“Everything should be made as simple as possible, but not simpler.” - Albert Einstein
In Margin Call, the movie about a bank stumbling its way through the heart of the Global Financial Crisis, there is a perfect scene where everyone at the bank is talking about their dire situation (hint: it’s very bad). Of course, most of them don’t understand how bad it is, so they speak in vague terms to avoid painting themselves as idiots. A few minutes pass while the conversation goes nowhere, and then the CEO cuts everyone off and says:
Maybe you could tell me what you think is going on here. And please, speak as you might to a young child, or a golden retriever.
That line gets quoted all the time, but people often use it in a mean way—an “I’m too smart to understand the dumb things you’re saying, so maybe if you dumb it down more, you too will realize how dumb you sound” kind of way. I am not a fan of that. Along with being not nice, it’s shamefully counterproductive.
We’d all benefit if everyone made a genuine, concentrated effort to communicate more simply—as if talking to young children. So why don’t we? Ego? Surely, part of it has to do with some widely-held fear that using simple language will get you labeled a simpleton. The CEO in Margin Call is unphased by such thinking as he delivers his follow-up:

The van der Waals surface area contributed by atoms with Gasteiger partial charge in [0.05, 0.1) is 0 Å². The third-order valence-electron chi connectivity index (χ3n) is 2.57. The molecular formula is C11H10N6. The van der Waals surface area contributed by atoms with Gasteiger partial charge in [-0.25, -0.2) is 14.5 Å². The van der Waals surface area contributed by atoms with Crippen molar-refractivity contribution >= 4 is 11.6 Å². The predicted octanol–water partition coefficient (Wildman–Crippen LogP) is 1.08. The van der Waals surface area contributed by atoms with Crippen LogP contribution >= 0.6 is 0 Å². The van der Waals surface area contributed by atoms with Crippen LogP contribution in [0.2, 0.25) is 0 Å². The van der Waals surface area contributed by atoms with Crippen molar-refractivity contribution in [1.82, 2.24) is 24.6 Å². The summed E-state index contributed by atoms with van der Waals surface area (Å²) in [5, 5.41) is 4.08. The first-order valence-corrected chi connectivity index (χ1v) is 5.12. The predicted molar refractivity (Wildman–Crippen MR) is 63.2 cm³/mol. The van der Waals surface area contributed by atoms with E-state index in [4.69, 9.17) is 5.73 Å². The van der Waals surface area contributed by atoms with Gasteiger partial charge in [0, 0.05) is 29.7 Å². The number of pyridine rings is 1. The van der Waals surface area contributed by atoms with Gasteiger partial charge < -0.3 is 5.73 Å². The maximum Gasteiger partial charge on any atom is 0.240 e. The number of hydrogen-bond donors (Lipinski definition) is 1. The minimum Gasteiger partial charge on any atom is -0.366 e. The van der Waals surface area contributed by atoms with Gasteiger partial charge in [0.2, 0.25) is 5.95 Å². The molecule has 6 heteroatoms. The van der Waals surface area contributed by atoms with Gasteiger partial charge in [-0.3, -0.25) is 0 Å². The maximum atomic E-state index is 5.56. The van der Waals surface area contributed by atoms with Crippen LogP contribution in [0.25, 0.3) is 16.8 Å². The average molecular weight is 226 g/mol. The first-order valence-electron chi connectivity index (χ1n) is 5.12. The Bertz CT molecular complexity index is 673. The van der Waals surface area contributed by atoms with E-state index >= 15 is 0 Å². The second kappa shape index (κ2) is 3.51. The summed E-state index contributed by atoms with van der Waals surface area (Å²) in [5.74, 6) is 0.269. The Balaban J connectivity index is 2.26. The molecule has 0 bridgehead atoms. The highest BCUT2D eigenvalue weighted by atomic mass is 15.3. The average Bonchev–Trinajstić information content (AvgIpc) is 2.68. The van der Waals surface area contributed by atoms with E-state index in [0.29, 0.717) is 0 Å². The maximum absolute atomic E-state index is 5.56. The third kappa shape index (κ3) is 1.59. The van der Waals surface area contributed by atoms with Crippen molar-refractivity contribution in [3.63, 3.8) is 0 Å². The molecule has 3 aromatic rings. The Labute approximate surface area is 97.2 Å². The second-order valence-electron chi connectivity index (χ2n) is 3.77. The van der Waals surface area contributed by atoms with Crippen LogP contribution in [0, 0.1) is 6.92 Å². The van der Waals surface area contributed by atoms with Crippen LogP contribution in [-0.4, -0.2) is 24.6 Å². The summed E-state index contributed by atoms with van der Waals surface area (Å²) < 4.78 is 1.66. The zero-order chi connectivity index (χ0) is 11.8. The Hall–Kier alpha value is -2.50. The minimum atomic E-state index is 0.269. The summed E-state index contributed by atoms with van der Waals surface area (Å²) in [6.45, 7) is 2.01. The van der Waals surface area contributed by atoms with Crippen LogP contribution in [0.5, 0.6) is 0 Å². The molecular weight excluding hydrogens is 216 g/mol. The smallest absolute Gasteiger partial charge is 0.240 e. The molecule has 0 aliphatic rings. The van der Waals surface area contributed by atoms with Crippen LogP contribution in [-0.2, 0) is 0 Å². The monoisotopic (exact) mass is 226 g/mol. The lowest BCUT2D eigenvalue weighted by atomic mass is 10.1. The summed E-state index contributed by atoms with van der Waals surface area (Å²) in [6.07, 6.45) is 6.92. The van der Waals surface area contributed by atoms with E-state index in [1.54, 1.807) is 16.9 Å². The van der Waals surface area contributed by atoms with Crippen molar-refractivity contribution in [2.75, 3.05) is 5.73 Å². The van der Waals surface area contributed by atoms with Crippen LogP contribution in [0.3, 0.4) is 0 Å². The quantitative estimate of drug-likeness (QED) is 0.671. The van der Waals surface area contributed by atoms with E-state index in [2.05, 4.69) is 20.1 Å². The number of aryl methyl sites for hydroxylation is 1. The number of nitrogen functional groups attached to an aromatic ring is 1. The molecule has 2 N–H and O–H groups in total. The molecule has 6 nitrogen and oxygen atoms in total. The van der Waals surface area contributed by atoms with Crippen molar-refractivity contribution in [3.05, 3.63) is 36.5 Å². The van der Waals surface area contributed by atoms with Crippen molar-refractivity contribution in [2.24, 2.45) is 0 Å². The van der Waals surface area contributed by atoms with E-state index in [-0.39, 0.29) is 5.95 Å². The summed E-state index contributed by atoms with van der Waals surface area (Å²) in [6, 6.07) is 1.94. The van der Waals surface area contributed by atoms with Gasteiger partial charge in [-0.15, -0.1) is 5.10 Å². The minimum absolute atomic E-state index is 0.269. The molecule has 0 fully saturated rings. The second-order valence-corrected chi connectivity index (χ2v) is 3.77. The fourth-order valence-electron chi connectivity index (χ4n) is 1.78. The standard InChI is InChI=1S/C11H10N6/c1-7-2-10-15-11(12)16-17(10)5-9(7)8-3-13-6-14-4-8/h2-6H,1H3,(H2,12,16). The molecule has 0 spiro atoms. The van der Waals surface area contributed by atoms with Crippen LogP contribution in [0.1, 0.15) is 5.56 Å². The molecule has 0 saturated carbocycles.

It wasn't brains that got me here; I can assure you of that.
That line is guaranteed to get a chuckle out of the audience, but the CEO knows the truth: dumbing down is smart. Speaking simply prevents misinterpretation and asking others to explain things simply shows interest and helps get to the crux. Either way, it’s a win-win.
This past week, a handful of writers had a discussion about short-form and long-form writing and which is better to focus on.
I said it didn’t matter.
It doesn’t matter if you’re aiming to be entertaining, educational, or whatever else, and it doesn’t matter if you use hundreds or thousands of words to do it. All that matters is that you’re providing value. There’s a fantastic quote supporting this notion in Nassim Taleb’s The Bed of Procrustes:
One of the shortest books I ever read had 745 pages.
The longest book I ever read was 205 pages.
How do you ensure you’re providing value?
clarity x relevancy x density x novelty
If you don’t take the time to distill information, you force others to spend considerably more time parsing as you bumble your words. Plus, how much can you really say you know about a subject if you can’t reduce it to its fundamentals? How much time might you waste focusing on data points that don’t actually move the needle? The distillation process forces you to step away from the endless real-time information stream our world tries to choke us with. Escaping that is critical in order to create ideas that are truly your own, and there’s nothing more valuable than that.
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